This value has been chosen because it balances the requirements for low signal loss (attenuation) and manageable voltage standing wave ratio (VSWR).
A 50-ohm impedance in VHF coax cables is commonly used for antenna systems, allowing for more efficient transmission between the transmitter and receiver.
When using a VHF coax cable for your marine radio, it’s important to ensure that your entire system matches the 50-ohm impedance, including your type of marine VHF antenna and connectors.
Mismatched impedance can lead to signal reflections and increased loss, negatively impacting your communication range and performance.
Mitigating Signal Loss in Coax Cables
There are several steps you can take to reduce signal loss. Ensuring your cabling has a proper 50-ohm impedance is just the beginning. Here’s a list of possible actions to help you maintain the best possible signal strength:
✅ Choose a low-loss cable type: Some coax cables, such as LMR-400 or 9913, have lower signal loss than standard RG-8, especially at VHF frequencies. Opt for these cables for longer cable runs or when performance is critical.
✅ Keep cable runs as short as possible: Signal loss increases with cable length, so minimize this where possible. Also, use the most direct path between your antenna and transceiver to avoid unnecessary bends or cable extensions.
✅ Use quality connectors: Cheap or poorly made connectors can increase signal loss, so invest in good quality connectors designed for your specific cable type.
✅ Check for damage: Periodically inspect your coax cables for wear, corrosion, or damage that might compromise their performance. If you find any issues, replace the cable immediately. A good antenna testing procedure will cover how to perform the checks.
✅ Proper cable termination: Ensure your coax cables are correctly terminated with connectors matched to the cable’s impedance. Improper termination can lead to increased signal loss.
Decoding PL-259 Connectors
PL-259 are popular connectors typically used in marine communication systems, and they have been around for many years, making them a preferred choice among mariners.
In this section, you’ll learn about PL-259 connectors and how to install them using crimp and solder methods.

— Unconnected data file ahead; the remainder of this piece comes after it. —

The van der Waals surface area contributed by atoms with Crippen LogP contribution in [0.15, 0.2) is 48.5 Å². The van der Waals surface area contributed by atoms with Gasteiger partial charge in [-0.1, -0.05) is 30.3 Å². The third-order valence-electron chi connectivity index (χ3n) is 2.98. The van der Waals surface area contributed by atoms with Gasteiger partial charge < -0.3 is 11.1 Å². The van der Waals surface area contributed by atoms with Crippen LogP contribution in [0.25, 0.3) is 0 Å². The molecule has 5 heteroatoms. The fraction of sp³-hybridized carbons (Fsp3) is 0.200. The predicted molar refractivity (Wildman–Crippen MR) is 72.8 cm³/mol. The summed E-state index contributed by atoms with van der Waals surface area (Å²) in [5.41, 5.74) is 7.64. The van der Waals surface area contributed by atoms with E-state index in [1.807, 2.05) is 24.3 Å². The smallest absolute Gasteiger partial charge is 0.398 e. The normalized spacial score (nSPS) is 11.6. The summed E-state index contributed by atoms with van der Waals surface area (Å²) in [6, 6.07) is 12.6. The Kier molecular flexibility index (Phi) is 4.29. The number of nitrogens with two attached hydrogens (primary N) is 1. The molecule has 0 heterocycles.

A PL-259 connector, also known as a UHF (Ultra High Frequency) connector, consists of a central pin, a threaded body, and a hollow outer shell.
This design ensures a secure connection to your coaxial cable, enhancing signal transmission. When correctly installed, PL-259 connectors provide a reliable, low-loss connection that optimizes your VHF antenna’s performance.
To install a PL-259 connector using the crimp method, you’ll need a crimp tool.
- First, strip back the outer insulation and mesh shielding on the coaxial cable. Then, insert the cable through the connector, ensuring the inner conductor is aligned with the center pin.
- Push the connector onto the cable until the braid shielding contacts the connector’s body. Finally, use your crimp tool to secure the connection by applying pressure to the outer shell.
Alternatively, you can install a PL-259 connector using the soldering method. For this, you’ll need a soldering iron and some solder.
- Start by preparing your cable just as you did for the crimp method. Position the connector onto the cable, with the inner conductor inserted into the center pin.
- This time, you must apply solder to the center pin and the connector base to create a robust connection. Be careful not to overheat the connector, as excessive heat can damage the cable or connector’s insulation.
Both crimping and soldering are effective techniques for installing PL-259 connectors on your VHF coaxial cables.
Preventing Coax Cable Damage
To ensure the longevity and proper functioning of your VHF coax cable, it is crucial to protect it from damage.
One of the primary sources of destruction for cables is moisture. Any moisture penetration into the cable or within the connectors can cause RF cable deterioration.
To safeguard against moisture build-up, apply silicone grease to the connectors, which will help maintain the intended level of performance.
Another vital aspect is shielding. Both the outer shield and inner conductor of the coaxial cable serve to decrease signal interference. Proper shielding ensures minimal loss and distortion of the received signals. Make sure the shield and conductor are intact and free from corrosion.
The dielectric material surrounding the inner conductor plays a vital role in carrying signals effectively. Always examine the dielectric for any wear or damage. Any irregularity in the dielectric can compromise the performance of the VHF coax cable.
UV-proof materials help protect your coax cables from damage caused by long-term exposure to sunlight. Some coaxial jackets feature UV-resistant materials, increasing durability when used outdoors. Be sure to choose cables with UV-proof jackets to prevent degradation from sunlight, especially when installing on a boat or other exposed locations.
Finally, consider where to mount your VHF antenna on the boat, as the ideal location will ensure safe and efficient cable management. Avoid unnecessary bending or coiling of the cable, as this may lead to performance issues or a weakened signal.